They walked in companionable silence for some minutes, Elizabeth letting Parker focus on their path as she cast her gaze heavenward instead. The stars were truly glorious this cloudless night. She fancied that they winked cheerily with hidden promise, and she smiled back at them. A slight chill breeze made her shiver, and she moved closer to Parker, coiling her arm a little more snugly around his.
The duet of their beating hearts was a siren song, the smell of their warm, living blood intoxicating to the old vampire who watched his prey draw nearer. All they needed was a little fear, and his feast would be perfect. Six centuries of this on a nightly basis was starting to leave him with a craving for grander evils, but there was just something about the simple beauty of the hunt that never dulled over time. And, after all, the demon whose body had once belonged to one Heinrich Joseph Nest, but had long since been known simply as the Master, still had an eternity ahead of him, and that was plenty of time to wreak whatever havoc on the world he saw fit.
"I'm glad you enjoyed yourself this evening," said the young man. His voice was louder than the heartbeats, and the Master's eye twitched irritably at the interruption of their symphony.
"It was a wonderful ball," the girl replied warmly.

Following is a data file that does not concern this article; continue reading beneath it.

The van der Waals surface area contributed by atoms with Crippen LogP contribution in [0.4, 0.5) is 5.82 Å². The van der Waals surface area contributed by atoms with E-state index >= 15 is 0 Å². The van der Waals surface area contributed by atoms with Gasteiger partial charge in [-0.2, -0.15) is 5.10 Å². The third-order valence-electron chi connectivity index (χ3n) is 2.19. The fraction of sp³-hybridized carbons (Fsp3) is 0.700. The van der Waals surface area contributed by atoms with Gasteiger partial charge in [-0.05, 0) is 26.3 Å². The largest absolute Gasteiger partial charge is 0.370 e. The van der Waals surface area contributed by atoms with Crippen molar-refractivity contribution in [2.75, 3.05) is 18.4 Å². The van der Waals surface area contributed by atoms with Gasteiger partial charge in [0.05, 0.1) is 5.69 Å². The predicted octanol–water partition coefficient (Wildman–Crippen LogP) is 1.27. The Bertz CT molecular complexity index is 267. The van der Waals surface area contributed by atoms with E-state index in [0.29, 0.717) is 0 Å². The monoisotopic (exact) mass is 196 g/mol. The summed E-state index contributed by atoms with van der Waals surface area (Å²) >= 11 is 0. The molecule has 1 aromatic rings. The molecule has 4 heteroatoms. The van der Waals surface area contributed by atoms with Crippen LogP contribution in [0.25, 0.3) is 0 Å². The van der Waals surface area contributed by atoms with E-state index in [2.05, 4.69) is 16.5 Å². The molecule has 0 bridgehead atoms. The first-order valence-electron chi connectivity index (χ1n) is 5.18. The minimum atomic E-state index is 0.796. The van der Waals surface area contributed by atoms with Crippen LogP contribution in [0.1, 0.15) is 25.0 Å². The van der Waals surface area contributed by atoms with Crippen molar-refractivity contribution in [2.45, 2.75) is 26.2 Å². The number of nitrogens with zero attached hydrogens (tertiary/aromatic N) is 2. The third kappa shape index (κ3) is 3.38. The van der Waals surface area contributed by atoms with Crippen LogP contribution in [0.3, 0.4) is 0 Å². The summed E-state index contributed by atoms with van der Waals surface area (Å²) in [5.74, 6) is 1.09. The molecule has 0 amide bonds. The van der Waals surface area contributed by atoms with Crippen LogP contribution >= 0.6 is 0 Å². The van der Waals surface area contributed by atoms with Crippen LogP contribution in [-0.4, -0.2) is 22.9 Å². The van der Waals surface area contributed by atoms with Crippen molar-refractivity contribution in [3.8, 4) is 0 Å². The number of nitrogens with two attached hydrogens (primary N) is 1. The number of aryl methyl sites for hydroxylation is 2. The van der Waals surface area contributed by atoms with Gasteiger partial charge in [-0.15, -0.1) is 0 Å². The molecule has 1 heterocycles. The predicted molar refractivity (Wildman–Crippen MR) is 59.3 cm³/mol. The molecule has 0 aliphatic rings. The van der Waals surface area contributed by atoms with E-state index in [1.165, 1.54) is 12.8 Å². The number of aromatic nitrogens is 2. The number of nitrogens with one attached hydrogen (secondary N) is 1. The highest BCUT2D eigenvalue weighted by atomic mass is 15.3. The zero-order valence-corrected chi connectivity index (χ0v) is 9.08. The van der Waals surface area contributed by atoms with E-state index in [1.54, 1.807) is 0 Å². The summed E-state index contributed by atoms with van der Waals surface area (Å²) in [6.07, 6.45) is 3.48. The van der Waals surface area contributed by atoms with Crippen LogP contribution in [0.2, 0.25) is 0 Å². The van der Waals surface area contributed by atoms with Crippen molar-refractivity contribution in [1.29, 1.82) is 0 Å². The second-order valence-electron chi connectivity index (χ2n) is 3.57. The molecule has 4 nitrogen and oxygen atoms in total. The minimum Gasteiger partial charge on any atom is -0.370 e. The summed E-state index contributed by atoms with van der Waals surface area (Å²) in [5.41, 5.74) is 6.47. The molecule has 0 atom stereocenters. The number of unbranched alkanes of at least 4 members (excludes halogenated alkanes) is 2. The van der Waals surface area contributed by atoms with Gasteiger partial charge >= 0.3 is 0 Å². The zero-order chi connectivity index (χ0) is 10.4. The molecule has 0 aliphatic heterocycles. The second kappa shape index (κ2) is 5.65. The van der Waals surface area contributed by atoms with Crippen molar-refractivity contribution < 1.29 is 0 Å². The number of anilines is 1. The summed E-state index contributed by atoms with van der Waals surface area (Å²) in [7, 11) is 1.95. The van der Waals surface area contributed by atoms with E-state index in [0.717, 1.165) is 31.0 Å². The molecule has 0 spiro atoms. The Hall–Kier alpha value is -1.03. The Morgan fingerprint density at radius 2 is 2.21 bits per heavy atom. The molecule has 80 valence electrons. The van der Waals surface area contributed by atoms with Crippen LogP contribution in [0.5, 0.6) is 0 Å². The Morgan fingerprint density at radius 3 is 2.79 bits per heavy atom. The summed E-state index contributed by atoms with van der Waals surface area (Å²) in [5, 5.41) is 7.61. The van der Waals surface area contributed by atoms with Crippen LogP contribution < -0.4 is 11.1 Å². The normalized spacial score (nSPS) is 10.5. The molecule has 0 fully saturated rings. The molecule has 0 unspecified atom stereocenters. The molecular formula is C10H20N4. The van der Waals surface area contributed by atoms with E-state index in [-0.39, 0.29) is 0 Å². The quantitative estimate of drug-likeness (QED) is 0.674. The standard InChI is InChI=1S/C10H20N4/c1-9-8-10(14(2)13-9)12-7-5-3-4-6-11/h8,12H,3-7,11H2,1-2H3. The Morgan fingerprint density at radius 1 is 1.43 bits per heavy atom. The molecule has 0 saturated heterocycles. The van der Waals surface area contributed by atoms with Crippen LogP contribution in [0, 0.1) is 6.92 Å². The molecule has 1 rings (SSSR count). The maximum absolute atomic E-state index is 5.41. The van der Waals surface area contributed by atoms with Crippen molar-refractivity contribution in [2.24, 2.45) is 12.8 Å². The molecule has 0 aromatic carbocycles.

"Then there shall be many more like it," the man—well, boy, really—promised.
"Ah, young love," the Master remarked. As they were only twenty paces away by now, they heard him and paused. He moved towards them out of the shadows of the trees and into the light of a nearly full moon. The girl's smile faltered and both heartbeats quickened, causing a corner of the vampire's mouth to quirk up. Not fear yet; only uncertainty. It was too dark for them to see how the demon was beginning to permanently overcome his human appearance. They could not see how his eyes were soulless; their irises the deep, golden yellow of a predator, nor how his teeth were far too sharp to be human.
Elizabeth frowned at the shadowed figure before them on the road. Who could he be, to be traveling this road alone, at this hour? A robber, perhaps? The idea frightened her a little, until she reminded herself that even if that were the case, the only things of value they carried at present were her jewelry and Parker's gold pocket watch.
"Good evening, sir," said Parker pleasantly. In response, the man laughed. For some reason, the sound caused goose bumps to rise all over Elizabeth's arms. The way he kept moving nearer, almost as if he were prowling towards them, did nothing to help this.
"Oh, yes, it's about to be. Well, for me, that is," he said lightly.
"But we shall be less fortunate?" asked Parker, an edge of sarcastic incredulity marring his polite tone.
"I should imagine so," said the man dryly. "Unless you take this for the face of good fortune." A split-second later, Elizabeth's voice joined her fiancé's in a scream of terror. By the silver light of the moon, they had seen the face of the man—no, surely he was not one—transform. His eyes were now unmistakably blood red in color, and his forehead and nose had creased, becoming bestial and ugly. At their cries, he grinned, revealing a row of wickedly pointed fangs.